It’s Time for Fire Insurance By Laws in Cornwall Ontario by Jamie Gilcig 072718

Cornwall Ontario – Another major fire in Cornwall Ontario.  Another round of appeals for help from “victims” who’ve lost everything.

It’s tragic, but for many it’s a self inflicted wound that also impacts the community.

In Ontario renters insurance can be had for as little as $15 per month.  That’s a package of cigarettes or for those that black market it from our First Nations friends, a bag of ciggies.  That’s a six pack of beer.   Insurance is mandatory for social housing and for many larger complexes, but in our East End, where many older units cater to those on limited incomes there is no insurance regulation and many times multi unit buildings are wiped out due to fire.

Surely that’s worth the value of losing everything you own, as little as that may be, when tragedy strikes.

And tragedy strikes the poor far more often than the less poor.   Here in Cornwall we don’t see epic fires in Riverdale.  We see them in the building dense sections of the East End known as le village.

There simply is no real answer as to why so many in Cornwall “CHOOSE” to not have insurance?  It’s boggling.   And if you refuse to donate to help these victims you’re considered a nasty.

This writer is all for helping those in need, but if people won’t take the very simple steps to protect themselves do they really warrant that help with many of us having limited resources?   Shouldn’t the help go to those that truly need it most?

Is this a subject that rarely gets talked about simply because it’s about the impoverished who rarely have a seat at the political table?

What do you think dear CFN viewer?  You can post your comments below.


  1. Insurance should be the law. Plain and simple. Although I find your wording a bit harsh especially with the whole “victims” though. Still, I can’t comprehend how someone cant have house insurance. People need to protect themselves!

  2. Helping people shouldn’t be conditional upon whether or not you feel they deserve it or not. Some people act or don’t act out of ignorance, some people act or don’t act out of fear or lack of, etc. It’s always easy to be in a position to judge. If one cannot or does not want to give, fair enough, but why kick a person when they’re already down?

  3. Our last mill burnt in 2010; it cost the city tons for firefighting, investigating, cleanup, police etc.
    That mill was supposedly to be converted to condos (but no plans or drawings it seems), yet it had no security, no fire alarms, no fire suppression — no reason not to burn down to speed new construction without the trouble of heritage designations and demolition.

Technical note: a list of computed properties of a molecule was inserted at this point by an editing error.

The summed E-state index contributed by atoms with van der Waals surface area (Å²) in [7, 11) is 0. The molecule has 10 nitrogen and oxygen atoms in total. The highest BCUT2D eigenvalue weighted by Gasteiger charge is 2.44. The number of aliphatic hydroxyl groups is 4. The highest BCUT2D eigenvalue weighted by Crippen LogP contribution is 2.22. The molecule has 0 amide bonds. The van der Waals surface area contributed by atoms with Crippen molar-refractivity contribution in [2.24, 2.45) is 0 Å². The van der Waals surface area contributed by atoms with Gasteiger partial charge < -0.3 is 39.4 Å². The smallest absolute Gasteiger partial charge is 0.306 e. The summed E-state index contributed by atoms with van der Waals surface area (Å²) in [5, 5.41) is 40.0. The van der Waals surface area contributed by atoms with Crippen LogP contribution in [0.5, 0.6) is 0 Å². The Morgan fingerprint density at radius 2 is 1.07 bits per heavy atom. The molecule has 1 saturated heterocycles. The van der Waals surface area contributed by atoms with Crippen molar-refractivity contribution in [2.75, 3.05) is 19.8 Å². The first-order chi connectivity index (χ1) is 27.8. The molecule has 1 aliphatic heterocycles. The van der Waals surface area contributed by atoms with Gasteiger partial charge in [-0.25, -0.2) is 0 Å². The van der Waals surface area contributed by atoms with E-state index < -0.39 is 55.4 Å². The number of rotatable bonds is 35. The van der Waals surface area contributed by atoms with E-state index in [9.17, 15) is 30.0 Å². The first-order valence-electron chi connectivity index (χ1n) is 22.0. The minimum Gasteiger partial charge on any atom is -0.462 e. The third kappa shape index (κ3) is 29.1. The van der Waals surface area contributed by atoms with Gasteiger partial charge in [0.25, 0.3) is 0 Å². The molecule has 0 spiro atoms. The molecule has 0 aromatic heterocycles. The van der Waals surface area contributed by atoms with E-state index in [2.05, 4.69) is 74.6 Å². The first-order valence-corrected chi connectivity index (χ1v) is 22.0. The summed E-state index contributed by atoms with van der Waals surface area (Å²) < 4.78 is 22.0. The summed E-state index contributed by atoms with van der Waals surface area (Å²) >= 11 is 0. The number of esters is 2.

“Urban renewal”, said Fitzy.

  4. Forcing people to protect themselves… doesn’t that drive the cost of the protection racket?

    Insurance should be voluntary. Forcing it upon people is unethical.

    That said. You NEED insurance

  5. Fire strikes the poor more than the well todo?I would think that one over if i were you.

  6. I agree. Insurance is cheap enuf. I do know of even lower insurance rates of around 7$ to 10$ that will get you 5000$ and accommodation for a couple weeks in a motel until you get going. This is better than starting over from 0$ and no place to go. Losing everything is bad, but having nothing when it happens is worse, especially when someone could have done something about it.

  7. Yes insurance is a must but if were talking about bylaws here then maybe something should be done about the standards a landlord should keep there home. Yes the east end is the home to many with low income. That being said why is it ok for these homes to be run down half of them have faulty wireing. Rotting porches mold so on so forth. And yet these people get away with rening these homes

  8. Author

    Bridget there’s a double edge to your position. If owners brought them up to standard then rents would go up to standard too. Many of the current tenants couldn’t afford market rents. Not all homes in the East End are derelict, but most of the substandard housing are the only financial options for many in Cornwall. It’s not an easy issue, but for as little as $15 per month at least families would be protected to some degree when tragedy strikes.

  9. One issue is building codes. Buildings only have to meet the building codes from the date they were built, not the current building code. If major renos are done then the newer building code would prevail. And as Admin pointed out if they were brought up to code many wouldn’t be able to afford the new rents. Catch 22 at its best!!

  10. Author

    Hugger that’s where renters complaints to by law should come into play. Or via the Landlord Tenant board.

  11. Sort of. As long as the property is up to code when the house was built there is not much bylaw, etc can do. We found this out when we sold my mom’s house after my dad passed. As long as it met the code the year it was built we weren’t required to update it.

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